Out after Dark  is the second volume of Leonard’s autobiography.

13. Woodbrook, David Thomson.

Lodge and gates of Woodbrook

A few years ago I bumped into a bookish West of Ireland neighbour on the bus. Somehow, in conversation, we discovered we both loved David Thomson’s Woodbrook, published in 1974. A great discussion ensued about that wonderful book the whole way into Abbey Street. Thomson, Scottish d’origine, arrived in Ireland in 1932 to be tutor to young Phoebe Kirkwood, daughter of Major and Mrs Kirkwood of  Woodbrook House, Co. Roscommon. Then an Oxford History undergraduate, he eventually took up residence with the Kirkwoods and did not finally leave for another ten years when the estate was up for sale and the family living in Dublin.

Thomson fell in love at once with Phoebe and that pocket of Ireland between Roscommon and  Leitrim. His is a voyage of discovery about the family, their origins and the part they played in the history of the region. ‘Everything startled my interest’ he says. Would that all his countrymen could have had his perception. It would have saved us a lot of bother. Enlightenment comes initially through Lecky’s History of Ireland in the Eighteenth Century and in an even bigger way through his friendship with the neighbouring Maxwell family who work on the estate. Being a visitor, Thomson gains an entrée into the lives of the locals which deference forbade to the Kirkwoods. The Maxwells too came to Ireland in the seventeenth century but intermarriage and religion meant that only the surname remained to testify to this. ‘…they secretly cherished hatred for the Major, their present landlord and employer whom in day to day relationships they loved – cherished this hatred because of his ancestors and theirs, and because it might help their advancement’. Thomsons research enables him to place the Kirkwoods in not altogether creditable roles during Land War, Famine and back as far as the French landing at Kilala. The Maxwells still possessed a French sword from that era.

Charlie and Ivy Kirkwood are charming people, polite, hopeless with money, artistic.  Major Kirkwood enjoys painting. The locals believe this is a result of shell shock during the war. He is given to exclamations such as ‘Dash my buttons’ . They live wildly beyond their means, maintaining a house in London where they spend part of the year until the outbreak of war. They are minor gentry wearing their brave state out of memory. They visit other great houses of the district, the King –Harmons at Rockingham and the Frenchs of French Park.

Burke’s Landed Irish Gentry stood next to The Racing Calendar at Woodbrook.’ A Kirkwood horse called ‘Woodbrook’ won the Grand National in 1881. Another, ‘The White Knight’, won the Ascot Gold Cup in 1907 and 1908. This feat saved Woodbrook for another generation. The family live in the vain hope that there will be a repeat of this good fortune.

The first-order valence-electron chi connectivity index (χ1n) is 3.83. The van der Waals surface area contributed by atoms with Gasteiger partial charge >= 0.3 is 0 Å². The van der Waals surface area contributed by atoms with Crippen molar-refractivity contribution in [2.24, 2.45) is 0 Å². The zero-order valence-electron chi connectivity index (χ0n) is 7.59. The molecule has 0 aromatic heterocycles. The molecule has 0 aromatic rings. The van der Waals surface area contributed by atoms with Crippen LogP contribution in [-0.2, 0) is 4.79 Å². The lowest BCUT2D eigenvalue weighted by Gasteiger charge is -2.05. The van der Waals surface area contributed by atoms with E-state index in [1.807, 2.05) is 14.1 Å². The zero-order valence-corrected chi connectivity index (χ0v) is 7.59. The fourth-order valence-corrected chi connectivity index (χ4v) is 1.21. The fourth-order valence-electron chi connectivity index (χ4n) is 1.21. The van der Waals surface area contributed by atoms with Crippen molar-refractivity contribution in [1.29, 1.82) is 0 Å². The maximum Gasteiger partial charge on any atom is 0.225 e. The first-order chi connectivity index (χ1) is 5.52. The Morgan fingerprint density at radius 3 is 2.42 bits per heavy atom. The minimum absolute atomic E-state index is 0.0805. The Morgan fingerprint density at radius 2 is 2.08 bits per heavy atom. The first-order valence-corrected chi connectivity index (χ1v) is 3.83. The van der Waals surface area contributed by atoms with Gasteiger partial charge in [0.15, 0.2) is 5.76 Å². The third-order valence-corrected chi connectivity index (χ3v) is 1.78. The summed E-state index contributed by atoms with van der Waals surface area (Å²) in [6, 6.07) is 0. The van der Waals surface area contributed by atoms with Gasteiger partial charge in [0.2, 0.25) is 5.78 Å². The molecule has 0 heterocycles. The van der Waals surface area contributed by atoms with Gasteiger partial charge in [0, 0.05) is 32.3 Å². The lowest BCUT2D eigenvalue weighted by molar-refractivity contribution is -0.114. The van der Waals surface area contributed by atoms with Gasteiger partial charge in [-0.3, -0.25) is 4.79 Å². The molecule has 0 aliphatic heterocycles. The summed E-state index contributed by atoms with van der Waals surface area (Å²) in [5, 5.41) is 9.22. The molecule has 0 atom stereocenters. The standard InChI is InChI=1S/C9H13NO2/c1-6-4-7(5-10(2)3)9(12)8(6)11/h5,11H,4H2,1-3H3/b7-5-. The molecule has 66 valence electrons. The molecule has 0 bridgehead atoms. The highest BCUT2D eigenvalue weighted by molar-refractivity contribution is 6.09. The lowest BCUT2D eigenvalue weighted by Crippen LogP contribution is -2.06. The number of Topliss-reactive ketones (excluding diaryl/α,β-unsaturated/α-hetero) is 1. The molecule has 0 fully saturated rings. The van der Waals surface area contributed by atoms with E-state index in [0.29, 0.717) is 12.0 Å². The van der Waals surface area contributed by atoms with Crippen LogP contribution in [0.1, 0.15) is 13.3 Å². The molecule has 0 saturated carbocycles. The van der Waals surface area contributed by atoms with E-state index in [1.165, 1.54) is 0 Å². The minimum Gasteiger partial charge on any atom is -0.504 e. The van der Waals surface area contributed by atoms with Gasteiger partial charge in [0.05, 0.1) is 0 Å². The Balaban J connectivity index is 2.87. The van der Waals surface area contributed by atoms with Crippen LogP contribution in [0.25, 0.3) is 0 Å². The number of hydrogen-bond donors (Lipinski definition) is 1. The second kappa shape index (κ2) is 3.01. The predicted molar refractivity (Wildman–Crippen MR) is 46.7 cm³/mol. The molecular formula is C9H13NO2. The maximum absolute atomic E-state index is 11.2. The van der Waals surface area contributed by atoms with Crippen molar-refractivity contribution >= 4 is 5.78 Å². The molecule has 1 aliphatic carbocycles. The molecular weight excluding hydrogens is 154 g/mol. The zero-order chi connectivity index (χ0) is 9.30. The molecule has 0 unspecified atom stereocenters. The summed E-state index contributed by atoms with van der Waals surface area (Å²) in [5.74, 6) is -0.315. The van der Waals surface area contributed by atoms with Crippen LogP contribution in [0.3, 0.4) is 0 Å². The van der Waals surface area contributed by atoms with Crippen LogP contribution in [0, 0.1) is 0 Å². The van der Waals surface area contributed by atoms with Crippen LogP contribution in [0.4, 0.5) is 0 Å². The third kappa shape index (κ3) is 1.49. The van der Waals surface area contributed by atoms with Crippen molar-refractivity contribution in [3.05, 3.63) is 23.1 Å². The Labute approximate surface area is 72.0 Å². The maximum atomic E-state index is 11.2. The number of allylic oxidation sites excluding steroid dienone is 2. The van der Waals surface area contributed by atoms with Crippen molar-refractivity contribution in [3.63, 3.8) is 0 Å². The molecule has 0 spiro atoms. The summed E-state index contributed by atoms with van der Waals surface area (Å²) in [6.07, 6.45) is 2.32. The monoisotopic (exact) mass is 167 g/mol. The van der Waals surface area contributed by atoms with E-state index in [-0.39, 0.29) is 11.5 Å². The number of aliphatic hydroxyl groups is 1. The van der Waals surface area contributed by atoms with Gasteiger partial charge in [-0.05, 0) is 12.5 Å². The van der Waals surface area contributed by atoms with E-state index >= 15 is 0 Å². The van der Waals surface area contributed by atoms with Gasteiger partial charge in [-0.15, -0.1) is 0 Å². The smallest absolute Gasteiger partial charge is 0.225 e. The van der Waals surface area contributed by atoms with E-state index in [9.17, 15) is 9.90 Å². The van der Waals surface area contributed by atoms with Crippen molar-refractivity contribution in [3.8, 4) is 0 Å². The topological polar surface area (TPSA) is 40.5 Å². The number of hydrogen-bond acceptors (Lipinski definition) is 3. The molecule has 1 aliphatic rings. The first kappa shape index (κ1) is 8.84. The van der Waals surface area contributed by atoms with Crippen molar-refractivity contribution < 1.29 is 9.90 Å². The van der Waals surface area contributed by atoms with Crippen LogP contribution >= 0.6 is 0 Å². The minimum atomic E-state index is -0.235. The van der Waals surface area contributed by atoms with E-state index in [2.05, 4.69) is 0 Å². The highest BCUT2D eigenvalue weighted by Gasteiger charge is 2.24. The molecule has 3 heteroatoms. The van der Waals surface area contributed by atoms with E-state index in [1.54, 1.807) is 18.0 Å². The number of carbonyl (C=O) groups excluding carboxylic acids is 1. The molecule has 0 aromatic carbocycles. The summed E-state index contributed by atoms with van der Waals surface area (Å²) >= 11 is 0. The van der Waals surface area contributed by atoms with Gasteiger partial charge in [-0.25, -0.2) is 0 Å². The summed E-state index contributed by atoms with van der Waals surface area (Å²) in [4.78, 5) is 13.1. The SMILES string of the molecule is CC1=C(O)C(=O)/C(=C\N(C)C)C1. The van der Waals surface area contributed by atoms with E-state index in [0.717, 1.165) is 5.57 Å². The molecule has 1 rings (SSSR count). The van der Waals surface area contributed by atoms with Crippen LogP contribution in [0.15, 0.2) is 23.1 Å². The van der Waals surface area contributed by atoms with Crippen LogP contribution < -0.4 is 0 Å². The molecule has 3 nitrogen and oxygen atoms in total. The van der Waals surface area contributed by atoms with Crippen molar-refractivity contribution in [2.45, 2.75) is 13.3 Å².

Thomson records the atmosphere of the fairs in Boyle and Ballyfarnon and the Ballinasloe Horse Fair. However, the most marvellous descriptions in the book are of the idyllic summers with Phoebe, working in the hayfields, riding and boating on the lake and her annual birthday dance. There are many moments reminiscent of Cider With Rosie. Aged sixty Thomson is writing ‘If ever I am in grass country now at haytime, especially when there is an evening mist, I remember my love for Phoebe with intensity’.

David Thomson 1914 – 1988

14. Martin Chuzzlewit, Charles Dickens.

Mark Tapley from Martin Chuzzlewit

In this bi-centenary year and following on Clare Tomalin’s great biography it is fitting to include a Dickens novel on this list.

It is difficult when dipping into anything in the line of Victorian art and letters to avoid the character of Samuel Carter Hall. He it was who, along with his wife, wrote Hall’s Ireland, an account  of their travels throughout the country. Born in Geneva Barracks, Co Waterford, of  Croppy Boy fame, Hall became a reporter in London and editor of The Art Union, later The Art Journal. He was ubiquitous in art circles and was not backward in putting himself forward. Having read Hall’s Ireland years ago it came as a surprise to discover that Hall was the model for  Mr. Pecksniff in Martin Chuzzlewit, the character described by Dickens as ‘soft and oily’. By this circuitous route I arrived at the novel.

There are many memorable characters in Martin Chuzzlewit not least of which is Sarah Gamp, the slatternly nurse. My favourite though is Mark Tapley, the sidekick of our young hero Martin Chuzzlewit. Mark believes in being ‘jolly’ at all times. His is the voice of good cheer. For this reason I do believe he is my favourite character in the whole of literature. No matter what adversity they encounter he buoys Martin up with his exhortation to jollity. During an ill-fated American adventure both Martin and Mark succumb to fever. ” ‘Floored for the present ,sir,’ he said one morning, sinking back upon his bed: ‘but jolly!’ “.

There is an optimistic soul in many of Dickens novels. There is the unputdownable Micawber in David Copperfield. The cheerful chorus in Barnaby Rudge  is given to Gyp, Barnaby’s pet raven. There is Sleary, the circus man in Hard Times who tells Mr. Gradgrind  ‘People mutht be amuthed, Thquire’. Here is an echo of Shakespeare’s equally cheerful Sit Toby Belch. It may be unfair to say that good cheer is a duty. Not everyone can rise to that but we must spread what cheer we can. The word ‘Dickensian’ suggests all sorts of gloom and we sometimes overlook the resilience of these minor characters. Fittingly, at the end, Mark finds himself proprietor of a tavern called the Jolly Tapley.